We just don t allow the goods to come into
the country. If we find something that is inap-
propriate, we would partner with Customs
and tell them don t allow it to come into the
country. We would either have the item
dumped or sent back to the manufacturer."
Commenting on the legal framework in T&T
within which the TTBS operates, Reddock
said: "We are still waiting on the proclamation
of the Metrology Act. The Act was passed in
2004. It was originally drafted in 1978. The
thing about an Act like that is while it only
deals with measurement, it seems like it s not
important, but measurements are fundamental
to all the other activities we do. If we are not
guaranteed the best measurements, it is difficult
for anything that depends on measurement
to be of a high quality."
APRIL 2014 • WEEK FOUR www.guardian.co.tt BUSINESS GUARDIAN
NEWS | BG7
Continued from Page 6
Rome-based GTech SpA, in a news
release last week, announced that its
subsidiary GTech Latin America Cor-
poration has signed a seven-year con-
tract extension to continue providing
lottery technology, and marketing
services for the National Lotteries
Control Board (NLCB) of T&T.
The seven-year term will auto-
matically extend for an additional
three-year period through March 11,
NLCB is the exclusive legal lottery
operator in Trinidad and Tobago, with
GTech as its sole lottery technology
provider since 1993. This is the fifth
extension of the original contract to
be awarded to GTECH. Up to press
time, GTech press contacts in Italy
did not respond to Guardian queries
about the value of the contract with
the state-owned company.
However, President and Chief
Executive Officer of GTech Americas
Jaymin B Patel told professional gam-
bling news portal Opergame: "Over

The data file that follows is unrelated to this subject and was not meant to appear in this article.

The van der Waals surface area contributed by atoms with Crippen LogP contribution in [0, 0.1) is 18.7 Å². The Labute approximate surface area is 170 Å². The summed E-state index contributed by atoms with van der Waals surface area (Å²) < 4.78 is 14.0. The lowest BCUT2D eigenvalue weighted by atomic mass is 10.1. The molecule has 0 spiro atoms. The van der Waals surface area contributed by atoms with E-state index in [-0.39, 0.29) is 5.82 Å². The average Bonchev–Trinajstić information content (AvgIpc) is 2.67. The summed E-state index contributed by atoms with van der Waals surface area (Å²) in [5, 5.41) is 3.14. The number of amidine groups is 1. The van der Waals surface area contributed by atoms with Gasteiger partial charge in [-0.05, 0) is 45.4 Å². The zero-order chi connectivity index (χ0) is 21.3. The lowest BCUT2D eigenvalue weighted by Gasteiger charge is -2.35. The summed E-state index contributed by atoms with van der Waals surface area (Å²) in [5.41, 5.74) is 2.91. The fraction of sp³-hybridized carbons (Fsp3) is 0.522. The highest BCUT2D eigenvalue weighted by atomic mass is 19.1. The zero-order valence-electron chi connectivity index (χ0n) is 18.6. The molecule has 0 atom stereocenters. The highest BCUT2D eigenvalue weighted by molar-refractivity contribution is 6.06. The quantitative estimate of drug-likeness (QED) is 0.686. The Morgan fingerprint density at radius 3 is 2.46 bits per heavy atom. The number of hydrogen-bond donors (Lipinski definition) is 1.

the last four years, total sales of the
NLCB lottery gaming has grown
almost 40 per cent, driven mainly
by the development and optimization
of its range of games, including new
titles and characteristics, a new game
matrix, and promotions for users.
"In particular, the NLCB saw its
instant portfolio grow more than 50
per cent in the last three years with
the introduction of new products and
Patel said GTech will continue to
work closely with the NLCB.
Under the terms of the contract
renewal, the company will replace its
current central system with its Enter-
prise Series solution, which is
designed specifically to offer a better
focus on technology to support the
business plan of the NLCB with the
flexible tools necessary for increasing
sales, GTech told Opergame.
New point-of-sale terminals called
Altura GT1200 terminals will replace
the current terminals. The retailer
network is expected to increase from
900 to 1200, Opergame said.
GTech will also deliver 500 Tick-
et-Scan Plus machines which would
allow gamblers to safely identify their
winning tickets, Opergame said.
GTech said it will also display its "ES
MultiMedia" technology which will
allow the NLCB to manage, distribute
and visualize multimedia content
such as games, advertising, transac-
tions and messaging through a single
point of control.
GTech gets seven-year extension...
NLCB sales grow almost
40% over last four years